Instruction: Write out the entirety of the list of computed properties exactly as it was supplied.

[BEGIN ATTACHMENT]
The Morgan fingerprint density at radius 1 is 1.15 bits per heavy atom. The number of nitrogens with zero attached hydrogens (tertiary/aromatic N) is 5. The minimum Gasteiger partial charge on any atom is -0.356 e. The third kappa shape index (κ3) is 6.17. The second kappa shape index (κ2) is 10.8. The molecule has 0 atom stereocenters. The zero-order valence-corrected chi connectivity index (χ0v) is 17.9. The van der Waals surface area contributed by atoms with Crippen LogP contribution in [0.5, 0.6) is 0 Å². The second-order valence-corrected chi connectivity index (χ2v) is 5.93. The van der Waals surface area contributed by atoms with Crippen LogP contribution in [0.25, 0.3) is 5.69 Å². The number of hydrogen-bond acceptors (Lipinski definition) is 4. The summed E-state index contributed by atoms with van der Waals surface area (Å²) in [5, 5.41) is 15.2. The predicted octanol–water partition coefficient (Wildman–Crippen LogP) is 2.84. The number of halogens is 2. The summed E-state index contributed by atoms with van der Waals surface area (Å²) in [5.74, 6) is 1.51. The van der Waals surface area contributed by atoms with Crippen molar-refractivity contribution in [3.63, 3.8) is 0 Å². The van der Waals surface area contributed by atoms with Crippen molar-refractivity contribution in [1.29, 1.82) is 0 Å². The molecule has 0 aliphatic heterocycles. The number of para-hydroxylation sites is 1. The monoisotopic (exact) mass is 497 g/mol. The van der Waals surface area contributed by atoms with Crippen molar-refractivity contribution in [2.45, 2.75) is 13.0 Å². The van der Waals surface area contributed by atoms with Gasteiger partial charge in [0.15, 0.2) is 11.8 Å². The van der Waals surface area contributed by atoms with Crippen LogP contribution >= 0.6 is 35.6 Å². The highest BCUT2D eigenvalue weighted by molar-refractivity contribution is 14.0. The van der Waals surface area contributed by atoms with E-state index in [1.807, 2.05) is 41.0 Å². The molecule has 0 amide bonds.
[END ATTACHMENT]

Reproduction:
The Morgan fingerprint density at radius 1 is 1.15 bits per heavy atom. The number of nitrogens with zero attached hydrogens (tertiary/aromatic N) is 5. The minimum Gasteiger partial charge on any atom is -0.356 e. The third kappa shape index (κ3) is 6.17. The second kappa shape index (κ2) is 10.8. The molecule has 0 atom stereocenters. The zero-order valence-corrected chi connectivity index (χ0v) is 17.9. The van der Waals surface area contributed by atoms with Crippen LogP contribution in [0.5, 0.6) is 0 Å². The second-order valence-corrected chi connectivity index (χ2v) is 5.93. The van der Waals surface area contributed by atoms with Crippen LogP contribution in [0.25, 0.3) is 5.69 Å². The number of hydrogen-bond acceptors (Lipinski definition) is 4. The summed E-state index contributed by atoms with van der Waals surface area (Å²) in [5, 5.41) is 15.2. The predicted octanol–water partition coefficient (Wildman–Crippen LogP) is 2.84. The number of halogens is 2. The summed E-state index contributed by atoms with van der Waals surface area (Å²) in [5.74, 6) is 1.51. The van der Waals surface area contributed by atoms with Crippen molar-refractivity contribution in [3.63, 3.8) is 0 Å². The van der Waals surface area contributed by atoms with Crippen molar-refractivity contribution in [1.29, 1.82) is 0 Å². The molecule has 0 aliphatic heterocycles. The number of para-hydroxylation sites is 1. The monoisotopic (exact) mass is 497 g/mol. The van der Waals surface area contributed by atoms with Crippen molar-refractivity contribution in [2.45, 2.75) is 13.0 Å². The van der Waals surface area contributed by atoms with Gasteiger partial charge in [0.15, 0.2) is 11.8 Å². The van der Waals surface area contributed by atoms with Crippen LogP contribution >= 0.6 is 35.6 Å². The highest BCUT2D eigenvalue weighted by molar-refractivity contribution is 14.0. The van der Waals surface area contributed by atoms with E-state index in [1.807, 2.05) is 41.0 Å². The molecule has 0 amide bonds.